8/16-19

All

3

J. Crisci K. Holvig A. Verboys

82

S4055

S4070

6/28-7/2

Course Coordinators and Speakers Registration and Credit Information Emergency Closing Information Registration Form/Fee Schedule Organization

8

65

86 89 89 90 91

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Principles The purpose of the Scarsdale Teachers Institute is to offer planned and continuous education to the professional staff of the Scarsdale and Edgemont Schools, teachers in other school districts, and community residents. Scarsdale teachers began this program because they believe that the best teachers are alert, open-minded people who continue to learn and to translate their insights into appropriate experiences for their students. Offering a variety of professional experiences in response to the needs of those working with children, the Institute contributes to an atmosphere of intellectual inquiry that stimulates the staff to continue learning. This professional interaction on educational issues benefits the students and the staff of the Scarsdale and Edgemont School Districts. Scarsdale and Edgemont teachers also endorse the principle that cooperation among autonomous groups is fundamental to growth and is essential to progress in education. They view the Institute as a laboratory for this principle. Here various groups of teachers, administrators, and community leaders may work together for a valued purpose. Supported and sponsored by the Scarsdale Teachers Association, the Edgemont Teachers Association, and the Scarsdale and Edgemont Boards of Education, the Institute reaffirms the principles of professional autonomy and professional collaboration inherent in the highest quality of professional development. Thus, through STI organization, administration, and planning, teachers assume a large degree of responsibility for their professional growth. The Scarsdale Teachers Institute also serves as one of the established Teacher Resource and Computer Training Centers of New York State, funded, in part, by a competitive grant from the New York State Department of Education and governed by a Policy Board of teachers, administrators, community residents, and parents. As one of the founding members of the Lower Hudson Teacher Center Network, the Scarsdale Teachers Institute collaborates and cooperates with other teacher centers to provide professional growth opportunities for the entire educational community.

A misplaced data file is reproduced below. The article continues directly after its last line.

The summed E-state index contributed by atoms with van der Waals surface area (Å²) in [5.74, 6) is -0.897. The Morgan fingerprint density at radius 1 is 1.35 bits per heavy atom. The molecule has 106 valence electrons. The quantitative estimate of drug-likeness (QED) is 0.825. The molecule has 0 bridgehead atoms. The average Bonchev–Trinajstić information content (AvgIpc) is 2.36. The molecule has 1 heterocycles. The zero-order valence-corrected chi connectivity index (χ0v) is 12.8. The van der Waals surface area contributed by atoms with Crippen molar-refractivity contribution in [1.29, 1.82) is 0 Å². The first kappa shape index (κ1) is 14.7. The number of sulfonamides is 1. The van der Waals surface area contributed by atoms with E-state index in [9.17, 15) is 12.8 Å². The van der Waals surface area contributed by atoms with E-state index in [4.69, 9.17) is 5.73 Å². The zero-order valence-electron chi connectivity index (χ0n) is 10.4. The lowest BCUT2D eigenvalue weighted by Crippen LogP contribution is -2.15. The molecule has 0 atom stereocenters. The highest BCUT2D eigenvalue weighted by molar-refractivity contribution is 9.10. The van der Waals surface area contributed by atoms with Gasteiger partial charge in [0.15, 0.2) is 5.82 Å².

Responding to Individual Student Needs Curriculum and pedagogy must respond to individual learning differences among students. This fundamental principle of teaching and learning, stated in the Scarsdale district goals, also informs teacher practice in the classroom and in STI programs. Courses that specifically address differentiated techniques and strategies of instruction can be found in the Equity and Access section of the catalogue. Courses in all areas are designed to address the varied ways children learn.

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Incentives for Innovation

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Collaborations with Other Organizations

The Scarsdale Teachers Institute Incentives for Innovation Program enables teachers and other educators to design, implement, and assess creative projects aimed at improving learning and teaching. Teachers may collaborate with colleagues, implement a Professional Performance Review Project, design assessment, technology, cooperative learning, or other creative projects. Teachers have the opportunity to develop new teaching strategies, to engage in particular research related to teaching, or to work with other teachers on topics of specific educational interest.